Friday, August 26, 2016

Language flavors: Dialects vs. languages

In terms of localization and also marketing customization of written content (e.g. in catalogs, websites, or promotional material), professional translation providers should be able to adjust the language and its style to match specifics of a region, ethnicity, or even a social group. But what is a dialect to begin with? And how does it relate to a language?
Where is the border between dialects and languages?

Localizing to dialects vs. localizing to languages

A dialect can be explained in two ways. It can be a subordinate language variant of a regional or national standard / official language, where the variant is, interestingly, not derived from, but related to the dominant language. However, the term dialect is also used to define a variant of a language that is characteristic to a certain group of language speakers. In this point of view, it is actually a matter of a scientific linguistic debate where to draw the border between a dialect and a language. There is also an opinion, that it's not possible to exactly determine where a dialect ends and a language begins. And here we come to the essence of professional and high-quality localization: knowing what language variant and form to use to grasp the essence of the locale. As languages and dialects evolve similar to living organisms, influenced by a number of factors from geographical and social, to historical and political, it is sometimes highly delicate to determine how to translate content to maximize impact.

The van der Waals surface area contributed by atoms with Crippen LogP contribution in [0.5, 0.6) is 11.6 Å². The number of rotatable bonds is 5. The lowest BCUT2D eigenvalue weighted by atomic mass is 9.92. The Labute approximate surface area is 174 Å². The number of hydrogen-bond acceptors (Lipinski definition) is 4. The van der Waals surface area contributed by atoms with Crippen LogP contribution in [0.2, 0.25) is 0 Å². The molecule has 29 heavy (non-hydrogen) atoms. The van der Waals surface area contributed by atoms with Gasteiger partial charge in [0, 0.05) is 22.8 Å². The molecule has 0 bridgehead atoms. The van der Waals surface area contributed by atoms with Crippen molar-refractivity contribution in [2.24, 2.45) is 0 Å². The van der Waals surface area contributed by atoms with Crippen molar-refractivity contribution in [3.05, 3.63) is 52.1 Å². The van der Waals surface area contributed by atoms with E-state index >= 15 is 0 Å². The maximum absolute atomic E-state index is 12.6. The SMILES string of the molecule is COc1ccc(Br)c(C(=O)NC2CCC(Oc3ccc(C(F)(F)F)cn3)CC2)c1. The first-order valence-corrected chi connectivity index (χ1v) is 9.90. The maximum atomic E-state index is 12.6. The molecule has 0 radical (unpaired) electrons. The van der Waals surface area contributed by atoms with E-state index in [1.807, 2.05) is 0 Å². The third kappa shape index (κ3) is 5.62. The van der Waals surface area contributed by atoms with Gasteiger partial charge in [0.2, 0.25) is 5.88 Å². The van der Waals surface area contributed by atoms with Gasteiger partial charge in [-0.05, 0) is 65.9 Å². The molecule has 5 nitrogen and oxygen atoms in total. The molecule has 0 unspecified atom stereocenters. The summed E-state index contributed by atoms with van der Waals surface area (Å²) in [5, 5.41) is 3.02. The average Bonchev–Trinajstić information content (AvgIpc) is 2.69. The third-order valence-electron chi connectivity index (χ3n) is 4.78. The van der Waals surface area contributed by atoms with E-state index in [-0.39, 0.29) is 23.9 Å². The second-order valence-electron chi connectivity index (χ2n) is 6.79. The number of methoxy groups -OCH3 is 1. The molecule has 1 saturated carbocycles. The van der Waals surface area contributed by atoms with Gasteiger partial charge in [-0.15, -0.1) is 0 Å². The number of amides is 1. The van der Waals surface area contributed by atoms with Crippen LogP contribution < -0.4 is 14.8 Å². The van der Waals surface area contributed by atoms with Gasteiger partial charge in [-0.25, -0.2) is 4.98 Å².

When dialect is a language and language is a dialect

Yes, dialect and language can mean different things around the world. Let's take Chinese language, for example. All its variants share the same writing system, but in terms of mutual interchangeability e.g. the Cantonese and Mandarin dialects relate similarly as Spanish does with Italian, or Czech with Polish. The same goes for Arabic language and its dialects. 
The understanding of a language as dominant over the dialect can also be reversed so that even though the language is considered "standard" or "official", the dialect of the target area or social / ethnic group is emphasized and "wins" over the language. Recognizing that this is an ongoing process, these days often accelerated by political forces, the translation industry needs to react in a flexible way and target evolving dialects, especially those that one day will turn into independent languages.

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